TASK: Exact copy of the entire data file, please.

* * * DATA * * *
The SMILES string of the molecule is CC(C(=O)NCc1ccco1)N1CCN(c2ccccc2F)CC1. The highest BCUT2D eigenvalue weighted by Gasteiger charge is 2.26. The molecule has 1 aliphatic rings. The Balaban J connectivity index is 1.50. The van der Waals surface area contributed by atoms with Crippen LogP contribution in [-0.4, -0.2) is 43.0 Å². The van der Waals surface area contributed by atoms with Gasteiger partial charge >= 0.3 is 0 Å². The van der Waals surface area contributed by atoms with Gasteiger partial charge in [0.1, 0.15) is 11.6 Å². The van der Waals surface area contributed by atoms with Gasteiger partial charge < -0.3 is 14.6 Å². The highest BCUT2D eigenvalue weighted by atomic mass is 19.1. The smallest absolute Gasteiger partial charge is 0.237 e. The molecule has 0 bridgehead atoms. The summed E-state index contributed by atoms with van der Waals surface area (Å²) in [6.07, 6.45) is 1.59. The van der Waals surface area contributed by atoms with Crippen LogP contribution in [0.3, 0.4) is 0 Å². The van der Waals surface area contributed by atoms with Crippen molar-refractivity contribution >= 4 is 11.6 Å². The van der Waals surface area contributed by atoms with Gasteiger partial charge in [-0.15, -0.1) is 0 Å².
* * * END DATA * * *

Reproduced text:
The SMILES string of the molecule is CC(C(=O)NCc1ccco1)N1CCN(c2ccccc2F)CC1. The highest BCUT2D eigenvalue weighted by Gasteiger charge is 2.26. The molecule has 1 aliphatic rings. The Balaban J connectivity index is 1.50. The van der Waals surface area contributed by atoms with Crippen LogP contribution in [-0.4, -0.2) is 43.0 Å². The van der Waals surface area contributed by atoms with Gasteiger partial charge >= 0.3 is 0 Å². The van der Waals surface area contributed by atoms with Gasteiger partial charge in [0.1, 0.15) is 11.6 Å². The van der Waals surface area contributed by atoms with Gasteiger partial charge < -0.3 is 14.6 Å². The highest BCUT2D eigenvalue weighted by atomic mass is 19.1. The smallest absolute Gasteiger partial charge is 0.237 e. The molecule has 0 bridgehead atoms. The summed E-state index contributed by atoms with van der Waals surface area (Å²) in [6.07, 6.45) is 1.59. The van der Waals surface area contributed by atoms with Crippen LogP contribution in [0.3, 0.4) is 0 Å². The van der Waals surface area contributed by atoms with Crippen molar-refractivity contribution >= 4 is 11.6 Å². The van der Waals surface area contributed by atoms with Gasteiger partial charge in [-0.15, -0.1) is 0 Å².